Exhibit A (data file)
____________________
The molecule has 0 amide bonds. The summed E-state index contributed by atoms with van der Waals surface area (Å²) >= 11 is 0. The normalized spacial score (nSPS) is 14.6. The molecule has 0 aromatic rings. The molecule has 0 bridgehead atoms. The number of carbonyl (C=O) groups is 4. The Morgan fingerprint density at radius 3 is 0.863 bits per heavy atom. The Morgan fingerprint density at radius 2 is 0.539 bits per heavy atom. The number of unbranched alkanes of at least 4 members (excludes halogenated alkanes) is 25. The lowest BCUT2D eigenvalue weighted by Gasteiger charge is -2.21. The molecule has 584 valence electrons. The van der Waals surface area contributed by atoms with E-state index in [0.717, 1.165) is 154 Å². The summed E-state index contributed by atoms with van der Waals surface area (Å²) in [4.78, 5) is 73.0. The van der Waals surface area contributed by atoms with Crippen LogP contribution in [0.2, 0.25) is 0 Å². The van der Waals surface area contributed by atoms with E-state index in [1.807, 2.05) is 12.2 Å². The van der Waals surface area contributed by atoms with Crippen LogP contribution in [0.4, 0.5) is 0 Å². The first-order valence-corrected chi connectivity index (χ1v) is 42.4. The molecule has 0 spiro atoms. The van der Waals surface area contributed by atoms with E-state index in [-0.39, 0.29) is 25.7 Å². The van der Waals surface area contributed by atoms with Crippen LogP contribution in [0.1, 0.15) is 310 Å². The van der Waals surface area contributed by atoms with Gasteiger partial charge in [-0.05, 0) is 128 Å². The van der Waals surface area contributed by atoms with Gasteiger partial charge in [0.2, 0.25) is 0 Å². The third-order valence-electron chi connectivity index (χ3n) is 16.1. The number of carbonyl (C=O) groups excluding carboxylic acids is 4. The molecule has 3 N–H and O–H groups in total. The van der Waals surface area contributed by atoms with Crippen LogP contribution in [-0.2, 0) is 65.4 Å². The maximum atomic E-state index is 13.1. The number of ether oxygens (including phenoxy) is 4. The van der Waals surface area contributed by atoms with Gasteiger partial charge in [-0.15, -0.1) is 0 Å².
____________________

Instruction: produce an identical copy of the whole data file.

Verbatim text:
The molecule has 0 amide bonds. The summed E-state index contributed by atoms with van der Waals surface area (Å²) >= 11 is 0. The normalized spacial score (nSPS) is 14.6. The molecule has 0 aromatic rings. The molecule has 0 bridgehead atoms. The number of carbonyl (C=O) groups is 4. The Morgan fingerprint density at radius 3 is 0.863 bits per heavy atom. The Morgan fingerprint density at radius 2 is 0.539 bits per heavy atom. The number of unbranched alkanes of at least 4 members (excludes halogenated alkanes) is 25. The lowest BCUT2D eigenvalue weighted by Gasteiger charge is -2.21. The molecule has 584 valence electrons. The van der Waals surface area contributed by atoms with E-state index in [0.717, 1.165) is 154 Å². The summed E-state index contributed by atoms with van der Waals surface area (Å²) in [4.78, 5) is 73.0. The van der Waals surface area contributed by atoms with Crippen LogP contribution in [0.2, 0.25) is 0 Å². The van der Waals surface area contributed by atoms with E-state index in [1.807, 2.05) is 12.2 Å². The van der Waals surface area contributed by atoms with Crippen LogP contribution in [0.4, 0.5) is 0 Å². The first-order valence-corrected chi connectivity index (χ1v) is 42.4. The molecule has 0 spiro atoms. The van der Waals surface area contributed by atoms with E-state index in [-0.39, 0.29) is 25.7 Å². The van der Waals surface area contributed by atoms with Crippen LogP contribution in [0.1, 0.15) is 310 Å². The van der Waals surface area contributed by atoms with Gasteiger partial charge in [-0.05, 0) is 128 Å². The van der Waals surface area contributed by atoms with Gasteiger partial charge in [0.2, 0.25) is 0 Å². The third-order valence-electron chi connectivity index (χ3n) is 16.1. The number of carbonyl (C=O) groups excluding carboxylic acids is 4. The molecule has 3 N–H and O–H groups in total. The van der Waals surface area contributed by atoms with Crippen LogP contribution in [-0.2, 0) is 65.4 Å². The maximum atomic E-state index is 13.1. The number of ether oxygens (including phenoxy) is 4. The van der Waals surface area contributed by atoms with Gasteiger partial charge in [-0.15, -0.1) is 0 Å².